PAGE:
During an appointment with a nurse or doctor, a small sample of cells is taken from the cervix, the NHS says.
The sample is checked for strains of human papillomavirus (HPV), known as “high risk HPV”.
If these types of HPV are not found, you do not need any further tests. But if they are present, the sample is then checked for any changes in the cells of your cervix.
These can then be treated before they get a chance to turn into cervical cancer.
The nurse or doctor will tell you when you can expect your results letter.
What does the NHS say?
Dr Kiren Collison, a GP and NHS interim primary care medical director, said: “We have made great progress on our cervical screening programme and the combined effects of the HPV vaccine and the new, more sensitive way of screening for cervical cancer means that we have the opportunity to eliminate cervical cancer altogether.
“Having the potential to completely eradicate a disease that affects thousands of people every year is remarkable, but in order to do this, it is vital that people take up the offer of a test.
“So if you have received an invitation, or missed your last screening, don’t wait to make an appointment, put your health first and book an appointment with your GP practice or sexual health clinic today. Getting checked can save your life.”
National clinical cancer director Professor Peter Johnson, said: “Screening is an effective way to prevent cervical cancer developing or to catch it at a very early stage, which is why it is especially important that people attend their appointments.
“There are lots of reasons why somebody might not want to come forward – embarrassment, inconvenience, or uncertainty – but please speak to a healthcare professional if you are unsure.
“It’s also important to understand that HPV can remain undetected for many years before later going on to cause abnormal cells which can lead to cancer, so even if you’ve previously had a negative test, it is vital that you attend your next one.”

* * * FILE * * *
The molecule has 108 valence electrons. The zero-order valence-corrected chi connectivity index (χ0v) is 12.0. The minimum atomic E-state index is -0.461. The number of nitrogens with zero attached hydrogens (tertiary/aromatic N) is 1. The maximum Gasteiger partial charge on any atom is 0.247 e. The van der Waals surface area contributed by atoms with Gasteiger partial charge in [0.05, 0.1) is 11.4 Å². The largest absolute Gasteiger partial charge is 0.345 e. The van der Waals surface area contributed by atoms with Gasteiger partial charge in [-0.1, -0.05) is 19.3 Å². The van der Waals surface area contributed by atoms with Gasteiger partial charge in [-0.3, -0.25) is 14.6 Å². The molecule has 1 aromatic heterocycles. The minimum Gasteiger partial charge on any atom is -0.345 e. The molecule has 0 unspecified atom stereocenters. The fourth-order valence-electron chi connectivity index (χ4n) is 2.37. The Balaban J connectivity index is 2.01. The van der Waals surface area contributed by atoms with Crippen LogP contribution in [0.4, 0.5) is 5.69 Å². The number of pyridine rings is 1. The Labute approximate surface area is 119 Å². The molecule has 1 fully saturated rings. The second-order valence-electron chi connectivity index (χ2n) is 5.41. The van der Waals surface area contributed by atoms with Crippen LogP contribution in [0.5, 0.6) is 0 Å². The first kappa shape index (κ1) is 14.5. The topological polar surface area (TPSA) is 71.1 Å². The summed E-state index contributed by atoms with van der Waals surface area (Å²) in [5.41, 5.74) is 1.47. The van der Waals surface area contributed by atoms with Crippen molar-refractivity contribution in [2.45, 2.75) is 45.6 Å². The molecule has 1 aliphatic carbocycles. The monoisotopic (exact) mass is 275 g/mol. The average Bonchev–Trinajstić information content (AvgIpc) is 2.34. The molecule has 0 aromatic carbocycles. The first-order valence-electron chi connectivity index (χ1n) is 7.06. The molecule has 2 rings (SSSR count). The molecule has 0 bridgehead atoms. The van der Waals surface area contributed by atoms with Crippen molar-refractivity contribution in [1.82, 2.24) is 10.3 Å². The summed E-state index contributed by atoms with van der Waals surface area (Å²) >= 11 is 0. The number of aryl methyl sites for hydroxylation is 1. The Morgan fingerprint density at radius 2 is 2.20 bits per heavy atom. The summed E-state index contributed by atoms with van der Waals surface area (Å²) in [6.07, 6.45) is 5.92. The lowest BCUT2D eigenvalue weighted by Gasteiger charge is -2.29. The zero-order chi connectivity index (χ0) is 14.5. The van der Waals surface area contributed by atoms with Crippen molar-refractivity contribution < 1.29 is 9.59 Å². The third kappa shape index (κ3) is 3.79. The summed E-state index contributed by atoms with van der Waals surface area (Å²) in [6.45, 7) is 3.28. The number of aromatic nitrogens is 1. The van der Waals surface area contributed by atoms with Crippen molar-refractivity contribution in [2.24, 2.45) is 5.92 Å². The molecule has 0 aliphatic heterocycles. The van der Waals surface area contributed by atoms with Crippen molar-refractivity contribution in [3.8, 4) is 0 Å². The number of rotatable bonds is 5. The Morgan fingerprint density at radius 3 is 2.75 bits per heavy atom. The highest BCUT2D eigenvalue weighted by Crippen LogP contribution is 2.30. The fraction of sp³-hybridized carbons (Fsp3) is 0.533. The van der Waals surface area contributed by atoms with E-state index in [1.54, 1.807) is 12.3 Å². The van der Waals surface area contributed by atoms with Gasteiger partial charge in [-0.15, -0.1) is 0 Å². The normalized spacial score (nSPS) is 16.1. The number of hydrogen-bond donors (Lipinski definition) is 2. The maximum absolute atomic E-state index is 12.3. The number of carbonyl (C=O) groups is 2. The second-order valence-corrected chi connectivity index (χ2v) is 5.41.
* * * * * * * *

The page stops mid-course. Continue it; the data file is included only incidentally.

And women’s health minister Maria Caulfield said: “I have seen first hand through working as a nurse in a cancer unit how important it is to detect this cruel disease early and the NHS cervical screening programme is an vital way of detecting risk of and preventing cervical cancers.”
She added: “We’re improving the cervical screening process, including opening up 24/7 laboratory screening and expanding the locations options available – so people can get their results faster and their tests easier.
“I encourage those eligible to attend their potentially life-saving screening when invited.”
The NHS is also trialling self-screening for cervical cancer at home, with the results of that pilot set to inform whether it should be rolled out nationally. The HPV vaccine is also offered to all children aged 12 and 13 at school in Year 8, and up to 25 years through GP practices for those who may have missed vaccination in school, to protect against the most common types of HPV.
It is still important to attend a cervical screening appointment when invited because the HPV vaccine does not protect against all strains of HPV.
Cervical screening is available by appointment at local GP practices and at some local sexual health services.
For more information, visit the NHS website or speak to your GP.